James Brown Comes to the Screen

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This Friday, August 1, the new movie about James Brown will be released. Titled Get On Up, the film stars Chadwick Boseman as Brown. The film also features Viola Davis, Octavia Spencer, Craig Robinson, and Dan Aykroyd, Brown’s co-star from Doctor Detroit (and The Blues Brothers). As of this writing, no reviews have been published, so its unclear if Get On Up will be good. It’s easy to be dubious though. The trailer makes Get On Up look like a pretty standard biopic.  And Boseman doesn’t really look like Brown. Of course, nobody really looks like James Brown, so that can’t be held against the movie.

Regardless of the movie’s eventual quality, James Brown is a compelling character: he was an essential figure in 20th century American history and culture, and his music’s influence can still be heard today. His story is a great one: as for a telling of it, I suppose I’ll not so humbly recommend Proud: The Story of James Brown by Ronald D. Lankford, our (Morgan Reynolds) biography of the singer. It’s a good one.

Born into poverty in the 1930s, Brown revolutionized R&B music into something vital and earth-shaking, and the live shows he put on were intense and dynamic. He influenced generations of musicians that followed him, and helped shaped the sound of modern pop and rap.

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Brown was also a radical and influential advocate for civil rights, and inspired many with his song “Say it Loud – I’m Black and I’m Proud.” He also toured in Vietnam, performing for American troops.

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Brown also struggled with drugs and the law, and strove, not always successfully, to be a family man and a good man. In short, his life was a full one.

To read about James Brown, check out Proud: The Story of James Brown by Ronald D. Lankford (ISBN# 978-1-59935-374-6) from your local library or purchase it from Morgan Reynolds Publishing.

– Josh Barrer,

Associate Editor

(All pics appear in Proud: The Story of James Brown)

(And while we are on the topic of movies about the subjects of Morgan Reynolds biographies, don’t forget The Imitation Game, starring Benedict Cumberbatch as Alan Turing, due out this November.)

 

 

Published in: on July 29, 2014 at 9:15 am  Leave a Comment  
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Pete Seeger and “We Shall Overcome”

(from left) Martin Luther King Jr., Pete Seeger, Charis Horton, Rosa Parks, Ralph Abernathy, in  1957.

(from left) Martin Luther King Jr., Pete Seeger, Charis Horton, Rosa Parks, and Ralph Abernathy, in 1957.

Earlier this year,  on January 27, acclaimed folk singer and activist Pete Seeger passed away at the age of ninety-four.  Seeger had a long and distinguished career, beginning in the 1930s when he was just a teenager. He was instrumental in the movement to re-popularize folk music in the 1950s and 1960s; was blacklisted for his leftist political ideals and was indicted for contempt of congress for his refusal to answer questions from bullying House Un-American Activities Committee in 1955; and was an early champion of the music of Bob Dylan. Later, in the late 1960s and 1970s, he used his music to protest the Vietnam War, and lent his talents to many other causes. He performed at the 2009 inaugural concert for President Barack Obama, and continued writing and performing tirelessly up until the end of his life.

But one of the things Seeger is most known for is the song “We Shall Overcome,” the unofficial anthem of the Civil Rights Movement.

Seeger didn’t write “We Shall Overcome.” Like many folk songs, it was pieced together from several sources and passed from musician to musician, each adding their own unique element to it, though it was mostly derived from a 1901 gospel song called “I’ll Overcome Someday.” By the time Seeger began performing the song, it had become “We Will Overcome.” Seeger changed the key lyric slightly, “We will” became “We shall,” as he felt that the revised phrase had a powerful, open sound when sung. He also wrote several new verses for the song. Seeger’s version of the song was performed by many folk singers, and quickly became popular amongst activists fighting for civil rights and laborers’ rights*. Seeger played the song at a 1957 performance: Martin Luther King Jr. was in the audience. Though King was familiar with the song, he was particularly struck by Seeger’s version.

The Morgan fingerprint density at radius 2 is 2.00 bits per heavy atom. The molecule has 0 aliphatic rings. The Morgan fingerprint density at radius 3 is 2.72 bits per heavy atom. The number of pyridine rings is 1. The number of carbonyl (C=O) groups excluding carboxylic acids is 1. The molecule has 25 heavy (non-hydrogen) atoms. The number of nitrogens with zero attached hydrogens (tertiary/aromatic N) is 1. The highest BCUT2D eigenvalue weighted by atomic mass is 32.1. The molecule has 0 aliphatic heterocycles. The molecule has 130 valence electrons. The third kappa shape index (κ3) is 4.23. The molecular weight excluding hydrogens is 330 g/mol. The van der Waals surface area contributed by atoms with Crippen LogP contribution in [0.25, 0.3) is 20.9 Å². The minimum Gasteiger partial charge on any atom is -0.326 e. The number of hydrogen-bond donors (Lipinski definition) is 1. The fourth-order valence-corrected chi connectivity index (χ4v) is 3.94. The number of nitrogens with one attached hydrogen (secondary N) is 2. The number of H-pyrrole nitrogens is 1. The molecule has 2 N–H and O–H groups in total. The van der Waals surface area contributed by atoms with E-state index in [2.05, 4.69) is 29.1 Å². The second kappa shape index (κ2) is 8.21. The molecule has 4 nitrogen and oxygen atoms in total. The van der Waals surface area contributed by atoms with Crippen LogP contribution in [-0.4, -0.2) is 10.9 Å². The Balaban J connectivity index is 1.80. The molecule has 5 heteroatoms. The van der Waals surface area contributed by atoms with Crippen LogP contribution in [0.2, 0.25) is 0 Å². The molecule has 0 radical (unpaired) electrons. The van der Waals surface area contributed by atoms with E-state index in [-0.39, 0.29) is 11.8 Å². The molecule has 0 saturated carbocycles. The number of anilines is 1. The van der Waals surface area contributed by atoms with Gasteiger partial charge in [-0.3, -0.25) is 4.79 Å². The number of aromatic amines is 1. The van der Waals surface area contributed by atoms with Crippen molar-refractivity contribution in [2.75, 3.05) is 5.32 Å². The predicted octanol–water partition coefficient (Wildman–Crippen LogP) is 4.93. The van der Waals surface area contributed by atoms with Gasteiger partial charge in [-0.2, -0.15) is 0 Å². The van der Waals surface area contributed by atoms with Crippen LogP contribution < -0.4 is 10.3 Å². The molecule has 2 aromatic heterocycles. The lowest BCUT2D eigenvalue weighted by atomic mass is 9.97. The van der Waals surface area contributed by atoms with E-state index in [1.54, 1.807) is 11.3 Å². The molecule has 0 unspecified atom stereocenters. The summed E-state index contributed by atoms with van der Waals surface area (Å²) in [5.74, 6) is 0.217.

By the 1960s, “We Shall Overcome” was known by everyone in the Civil Rights Movement, and they sang it proudly and defiantly at protests and gatherings, to give themselves strength and confidence to face the oppressive forces they were challenging. It was performed at the famous 1963 March on Washington, though not by Seeger; he was out of country with his family, so the song was performed by popular folk singer Joan Baez. (Another Seeger song, “If I Had a Hammer” was also performed at the March, by folk group Peter, Paul, and Mary.)

In an interview with radio host Tavis Smiley, conducted in 2012, Seeger reflects on his life and long career, including the evolution of “We Shall Overcome” and how it came to be part of the Civil Rights Movement. Near the end, he sums up his beliefs on the power of social protest: “The people with money can break up any big thing they want, but they don’t know what to do when there are millions of little things, so I  say, go ahead with your little things and don’t think they are unimportant.”

“We Shall Overcome” was just one of the many little things Seeger contributed during his lifetime, and it played a part in changing the world.

To learn more about the 1963 March on Washington and the people who bravely stood together singing “We Shall Overcome,” please check out our acclaimed book, Martin Luther King Jr. and the 1963 March on Washington by David Aretha (ISBN# 978-159935372-2) from your local library, or purchase it from Morgan Reynolds Publishing. For further reading, please see the rest of our Civil Rights Movement series.

-Josh Barrer,

Associate Editor

*In addition to its association with the American Civil Rights Movement, “We Shall Overcome” has been an anthem for many oppressed peoples fighting for civil rights. It became particularly significant in South Africa, where it was sung by freedom fighter Frederick John Harris, prior to his execution for a bombing in protest of the country’s apartheid policy. A recorded version of the song, performed by Seeger, but with the last line, “We shall all be free,” sung by Harris was suppressed by the government, but became important to the anti-apartheid movement.